Sick Children Denied Life Changing Operations Under Walz’s Ban On So-Called Non Essential Procedures

Gov. Walz wearing a facemask.

In the wake of Minnesota Governor Tim Walz’s ban on elective procedures, doctors have been forced to delay life changing operations for sick children.

Normally, surgeries to fix partially obstructed arteries, remove some kinds of cancerous tumors or excise an infected gallbladder occur on a daily basis in Minnesota’s prestigious hospitals like the Mayo Clinic. However, since Walz banned so-called non essential procedures amidst the COVID-19 pandemic, doctors have been forced to use nonsurgical techniques in lieu of otherwise straightforward operations, says the Star Tribune (ST). This has put some patients at risk of lifelong injury.

Gillette Children’s Specialty Healthcare in St. Paul works with kids suffering from complex health problems. This one hospital alone has been forced to cancel over 10,000 operations as Walz seeks to trade routine medical care for increased coronavirus testing capacity.

Dr. Tenner Guillaume who works at Gillette told the ST that while some non essential surgeries can be safely delayed, postponing other procedures may have lifelong health impacts on the children under his care.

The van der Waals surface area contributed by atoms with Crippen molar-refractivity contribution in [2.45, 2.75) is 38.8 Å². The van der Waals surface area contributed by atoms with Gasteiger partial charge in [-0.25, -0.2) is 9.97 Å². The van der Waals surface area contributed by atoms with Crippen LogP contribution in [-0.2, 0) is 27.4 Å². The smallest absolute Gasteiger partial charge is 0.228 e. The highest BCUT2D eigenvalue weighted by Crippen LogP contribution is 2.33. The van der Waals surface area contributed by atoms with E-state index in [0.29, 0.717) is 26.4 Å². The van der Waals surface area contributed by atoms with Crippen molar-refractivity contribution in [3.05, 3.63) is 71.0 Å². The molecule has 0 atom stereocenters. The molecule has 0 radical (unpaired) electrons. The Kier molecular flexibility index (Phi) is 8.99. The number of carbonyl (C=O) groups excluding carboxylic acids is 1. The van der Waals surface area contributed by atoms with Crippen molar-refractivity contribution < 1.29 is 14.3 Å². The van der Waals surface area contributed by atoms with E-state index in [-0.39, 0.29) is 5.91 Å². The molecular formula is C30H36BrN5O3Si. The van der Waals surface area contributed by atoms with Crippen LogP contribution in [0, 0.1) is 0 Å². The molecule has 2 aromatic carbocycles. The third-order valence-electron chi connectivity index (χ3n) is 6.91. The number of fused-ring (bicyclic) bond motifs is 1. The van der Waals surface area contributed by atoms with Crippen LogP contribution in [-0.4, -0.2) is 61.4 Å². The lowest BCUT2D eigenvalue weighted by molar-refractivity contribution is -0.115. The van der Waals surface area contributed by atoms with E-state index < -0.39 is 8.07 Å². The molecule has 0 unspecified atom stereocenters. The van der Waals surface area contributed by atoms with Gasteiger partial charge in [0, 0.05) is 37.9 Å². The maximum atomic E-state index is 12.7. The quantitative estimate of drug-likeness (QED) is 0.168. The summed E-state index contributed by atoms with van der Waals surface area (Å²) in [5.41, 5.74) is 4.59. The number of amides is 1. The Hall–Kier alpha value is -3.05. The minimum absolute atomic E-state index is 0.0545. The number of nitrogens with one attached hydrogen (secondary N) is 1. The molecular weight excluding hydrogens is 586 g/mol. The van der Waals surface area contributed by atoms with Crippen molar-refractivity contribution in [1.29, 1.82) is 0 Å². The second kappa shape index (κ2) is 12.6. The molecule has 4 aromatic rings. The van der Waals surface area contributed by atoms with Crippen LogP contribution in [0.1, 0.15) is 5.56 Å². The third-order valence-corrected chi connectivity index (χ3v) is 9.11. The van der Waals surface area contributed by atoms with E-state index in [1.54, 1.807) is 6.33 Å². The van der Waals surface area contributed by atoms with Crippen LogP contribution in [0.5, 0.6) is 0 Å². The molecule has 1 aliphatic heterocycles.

He also says that the incredible backlog created by Walz’s order will pose a significant logistical problem whenever hospitals are allowed to return to business as usual.

“With the backlog of cases now, we’re going to have to develop new systems to try to figure out how do we get this all done for everyone,” he told the ST. “How do you begin to prioritize one case over another?”

One case that needs to be rescheduled is that of 4-year-old Claire Lindell who was supposed to have a spinal deformity fixed at Gillette on March 30. This operation would have made it easier for her to breathe. Unfortunately, as the Lindells were on their way to Claire’s final pre-surgery doctor’s appointment, they were told that the operation had been delayed indefinitely.

“There are a lot of plans that were laid out over the course of a five-six month period and just — poof! — they all went away,” Claire’s father, A.J. told the ST.

The Lindell family. (Photo Credit: Star Tribune.)

Dr. Tim Sielaff is the chief medical officer at Allina Health, a Minnesota company that operates 11 hospitals. He says that what Walz and compliant hospitals “have been trying to do is balance the risk of exposure, or the risk of having an operation and harboring COVID, vs. the benefits of the operation,” per the ST.

While Walz’s order is designed to minimize the spread of coronavirus in hospitals and does stipulate that delays should not confer “undue risk to the current or future health of a patient,” concerns exist that this is not happening.

“Nothing in medicine we do has zero risk,” notes Dr. Robert McWilliams of Mayo Clinic. This includes the governor’s sweeping cancelation order.